For those of us who closely monitor grocery-store chatter on Twitter (ok, there's no "us." It's just me), a few clear patterns have emerged. The online conversation about each of the region’s grocers tends to fall into distinct themes—the same topics being brought up again and again, similar tone, sometimes the same players. From these searches in the Washington region, we can learn much about what to expect of the stores and their clientele. The Market Report has broken down the identifying motifs for each local grocer.
Constant feed of complaints and, inexplicably, job updates.
Dear Safeway of Bowie, I was just reminded why I don't like you. Your prices are too high & your selection is sparse.
I did wanna work at safeway
i wanna work at safeway in like jan or nov .
Why the Washington workforce maintains a steady stream of updates on its desire to work at Safeway and the status of its applications remains unclear, but it speaks to the ubiquity of the grocer in the District.
Little action on Twitter. Too much confusion with the adjective "giant" to generate meaningful online conversation, plus Giant does not maintain a Twitter feed. No use complaining if there's no one watching the @Giant mentions. As a result, Giant tweets tend to be not about Giant:
Rick Perry should start campaigning in one of those giant foam cowboy hats.
Or all over the map:
- will I be able to walk into Giant to buy some chicken? Wonder if they'll let me in bare foot
Fitting that a large, traditional grocer like Giant with no particular niche, reputation, or cute monikers doesn't drum up much Twitter talk.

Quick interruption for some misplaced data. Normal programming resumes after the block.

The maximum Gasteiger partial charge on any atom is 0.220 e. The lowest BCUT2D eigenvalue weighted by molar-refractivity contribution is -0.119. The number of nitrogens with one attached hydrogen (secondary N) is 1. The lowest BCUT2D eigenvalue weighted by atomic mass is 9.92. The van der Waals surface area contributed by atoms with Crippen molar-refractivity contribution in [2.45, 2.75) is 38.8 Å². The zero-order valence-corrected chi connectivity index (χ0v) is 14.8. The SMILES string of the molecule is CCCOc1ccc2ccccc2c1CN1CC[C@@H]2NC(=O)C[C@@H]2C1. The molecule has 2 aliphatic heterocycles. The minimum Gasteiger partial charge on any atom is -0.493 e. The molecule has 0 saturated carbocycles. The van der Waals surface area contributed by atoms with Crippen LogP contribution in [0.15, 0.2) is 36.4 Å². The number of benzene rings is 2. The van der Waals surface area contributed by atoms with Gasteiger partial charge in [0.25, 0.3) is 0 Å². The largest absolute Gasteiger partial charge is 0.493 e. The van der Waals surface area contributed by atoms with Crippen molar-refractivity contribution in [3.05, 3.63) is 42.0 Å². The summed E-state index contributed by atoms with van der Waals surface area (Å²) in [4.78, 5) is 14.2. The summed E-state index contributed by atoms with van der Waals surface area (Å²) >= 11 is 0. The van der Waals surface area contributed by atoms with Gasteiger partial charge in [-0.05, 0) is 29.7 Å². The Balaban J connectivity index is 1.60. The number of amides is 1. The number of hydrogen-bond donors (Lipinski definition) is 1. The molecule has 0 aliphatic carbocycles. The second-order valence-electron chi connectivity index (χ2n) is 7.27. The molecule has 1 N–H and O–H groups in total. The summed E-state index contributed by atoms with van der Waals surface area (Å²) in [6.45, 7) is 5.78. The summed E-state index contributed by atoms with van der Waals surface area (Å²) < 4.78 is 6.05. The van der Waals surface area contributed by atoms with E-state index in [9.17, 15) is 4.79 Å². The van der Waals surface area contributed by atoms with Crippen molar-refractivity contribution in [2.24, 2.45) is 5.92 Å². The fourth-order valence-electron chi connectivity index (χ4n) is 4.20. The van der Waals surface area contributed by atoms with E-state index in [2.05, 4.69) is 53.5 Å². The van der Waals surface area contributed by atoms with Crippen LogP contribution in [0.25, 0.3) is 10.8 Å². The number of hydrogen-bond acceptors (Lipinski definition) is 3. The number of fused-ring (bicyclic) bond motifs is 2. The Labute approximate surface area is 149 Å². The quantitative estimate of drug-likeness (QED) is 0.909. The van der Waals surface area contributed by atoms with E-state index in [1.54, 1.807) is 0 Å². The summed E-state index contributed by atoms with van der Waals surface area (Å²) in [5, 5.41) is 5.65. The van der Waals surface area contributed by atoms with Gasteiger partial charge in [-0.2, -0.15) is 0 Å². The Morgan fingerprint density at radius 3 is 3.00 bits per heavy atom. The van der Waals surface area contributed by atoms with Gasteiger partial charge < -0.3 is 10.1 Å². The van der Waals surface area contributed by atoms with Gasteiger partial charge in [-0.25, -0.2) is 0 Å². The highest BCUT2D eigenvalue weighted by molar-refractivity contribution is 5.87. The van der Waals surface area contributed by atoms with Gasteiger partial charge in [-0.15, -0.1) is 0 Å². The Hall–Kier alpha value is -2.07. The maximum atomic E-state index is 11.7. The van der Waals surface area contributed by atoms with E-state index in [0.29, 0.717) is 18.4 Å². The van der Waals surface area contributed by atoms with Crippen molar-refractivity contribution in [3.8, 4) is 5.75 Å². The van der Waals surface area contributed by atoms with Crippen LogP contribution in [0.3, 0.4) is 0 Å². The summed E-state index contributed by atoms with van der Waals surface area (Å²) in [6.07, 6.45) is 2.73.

Development discussion. The up-and-coming grocer sparks conversation about where the next store will be built and when. The company's willingness to build in redeveloping areas keeps it on the radar of civic-minded tweeps.
Cost-consciousness and budget chatter. Unsurprisingly, Costco customers tend to discuss dollars and cents:
So glad I didn't succumb to the $399 TouchPad offer at Costco this weekend and so glad I'm still holding off tablet investment
Typical worshipful reverie, similar to what you'd hear if you asked someone from upstate New York to discuss the grocery store. People love Wegmans; people love to love on Wegmans on Twitter.
The new @wegmans in Frederick is super awesome.
A bit all over the place, but one theme remains constant: bitching about long lines.
The longer I wait in the checkout line at Trader Joe's, the more stuff ends up in my cart. I'm sure there is an algorithm for that!
Checkout wait times appear to be the major chink in the armor of a grocer that generally gets things right; accordingly, the topic dominates discussion of Trader Joe's.
Last but not least, there's Whole Foods. To sum, we need only show you this tweet from PeanutFreeMom.
Treated myself to a cannoli at Whole Foods today. Can't compare to the ones I had during my three months abroad in Italy. (sigh)
Pretty much says it all.